The Bad Batch begins as Arlen (Suki Waterhouse), a young Texan woman, is expelled from the United States and left to fend for herself in the desert. In a series of extraordinary sequences, we watch as she is captured by inhabitants of a ‘bad batch’ encampment called ‘The Bridge’, populated by a group of body-builders who are also, we quickly discover, cannibals. Arlen loses her right arm and leg to their hunger.
Managing to escape on a skateboard, she is rescued by a wordless hermit (Jim Carrey), who drops her off at another encampment, this one ominously named ‘Comfort’. Ana Lily Amirpour’s second feature could be read as a timely political allegory; a dazzling portrait of a culture’s dissolution; or a hazy and meandering drama of about the same density as the humid air the characters breathe. I would argue for the second of those options, with just enough of the first to keep things sharp.
The scenes in the ‘Comfort’ camp are hideously gaudy and, on occasion, mesmerising; a reconstruction of a drug-addled Californian strip bathed in neon lights and strobes. The ‘Bridge’ camp is similarly stylised, except its cannibal bodybuilder population live in discarded fuselages. Miami Man (Jason Momoa), a Bridge inhabitant, meets Arlen in search of the kingpin of the ‘Comfort’ camp, a man called The Dream (Keanu Reeves: Yes, really).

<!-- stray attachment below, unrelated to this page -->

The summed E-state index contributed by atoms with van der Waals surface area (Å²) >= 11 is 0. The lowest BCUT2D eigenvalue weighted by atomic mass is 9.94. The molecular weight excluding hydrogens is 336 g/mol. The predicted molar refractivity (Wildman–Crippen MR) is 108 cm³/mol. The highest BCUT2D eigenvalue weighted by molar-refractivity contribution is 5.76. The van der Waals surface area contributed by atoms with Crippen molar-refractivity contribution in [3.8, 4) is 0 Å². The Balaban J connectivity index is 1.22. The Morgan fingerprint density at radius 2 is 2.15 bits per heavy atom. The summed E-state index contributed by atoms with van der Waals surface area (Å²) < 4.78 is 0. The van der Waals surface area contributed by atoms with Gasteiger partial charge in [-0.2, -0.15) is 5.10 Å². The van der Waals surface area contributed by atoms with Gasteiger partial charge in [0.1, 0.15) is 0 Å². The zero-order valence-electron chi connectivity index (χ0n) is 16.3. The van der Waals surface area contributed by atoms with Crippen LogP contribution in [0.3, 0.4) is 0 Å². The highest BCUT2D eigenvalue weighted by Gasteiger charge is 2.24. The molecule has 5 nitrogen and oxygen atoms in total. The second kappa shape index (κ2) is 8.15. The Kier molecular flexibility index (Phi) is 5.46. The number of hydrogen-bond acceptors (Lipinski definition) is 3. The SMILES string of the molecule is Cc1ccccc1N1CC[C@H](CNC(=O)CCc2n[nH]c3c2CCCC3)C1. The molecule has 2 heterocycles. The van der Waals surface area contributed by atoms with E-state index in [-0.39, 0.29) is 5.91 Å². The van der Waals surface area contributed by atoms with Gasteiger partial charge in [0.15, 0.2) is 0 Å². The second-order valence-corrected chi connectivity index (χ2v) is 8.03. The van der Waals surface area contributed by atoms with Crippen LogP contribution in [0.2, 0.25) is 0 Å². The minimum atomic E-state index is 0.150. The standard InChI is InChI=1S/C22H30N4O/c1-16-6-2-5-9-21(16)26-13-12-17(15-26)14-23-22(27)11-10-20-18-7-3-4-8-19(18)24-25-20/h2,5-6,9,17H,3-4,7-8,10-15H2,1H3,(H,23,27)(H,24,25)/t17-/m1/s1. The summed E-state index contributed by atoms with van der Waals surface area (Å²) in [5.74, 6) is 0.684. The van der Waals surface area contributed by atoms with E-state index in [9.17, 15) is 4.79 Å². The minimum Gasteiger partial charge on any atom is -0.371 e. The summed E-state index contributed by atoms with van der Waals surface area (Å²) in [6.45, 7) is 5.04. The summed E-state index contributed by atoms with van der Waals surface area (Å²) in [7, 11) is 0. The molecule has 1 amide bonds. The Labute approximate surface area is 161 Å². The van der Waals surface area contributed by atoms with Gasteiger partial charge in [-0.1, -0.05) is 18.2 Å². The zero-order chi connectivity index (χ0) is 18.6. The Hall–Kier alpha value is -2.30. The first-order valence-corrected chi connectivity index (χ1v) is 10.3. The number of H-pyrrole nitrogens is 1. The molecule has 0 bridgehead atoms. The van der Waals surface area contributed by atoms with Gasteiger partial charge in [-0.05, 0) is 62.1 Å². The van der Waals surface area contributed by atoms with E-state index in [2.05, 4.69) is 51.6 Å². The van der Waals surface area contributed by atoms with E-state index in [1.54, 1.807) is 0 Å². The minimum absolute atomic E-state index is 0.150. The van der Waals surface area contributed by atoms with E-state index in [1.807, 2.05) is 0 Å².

This is where I have a complaint. The prospect of a mustachioed Reeves, playing a character called The Dream, accompanied always by a phalanx of heavily-pregnant women armed with uzis, is astonishing; unfortunately, he’s badly misused. His one major contribution in the script is a long conversation with Arlen in which he talks a great deal about the process of a bowel-movement. Even allowing for the film’s strangeness, it’s a bizarre and insubstantial piece of writing.
While Amirpour’s ecstatically beautiful debut, A Girl Walks Home Alone at Night (2014), is by far a better picture, The Bad Batch has a preternatural ability to beguile you into its rhythms.
Image: Netflix Press UK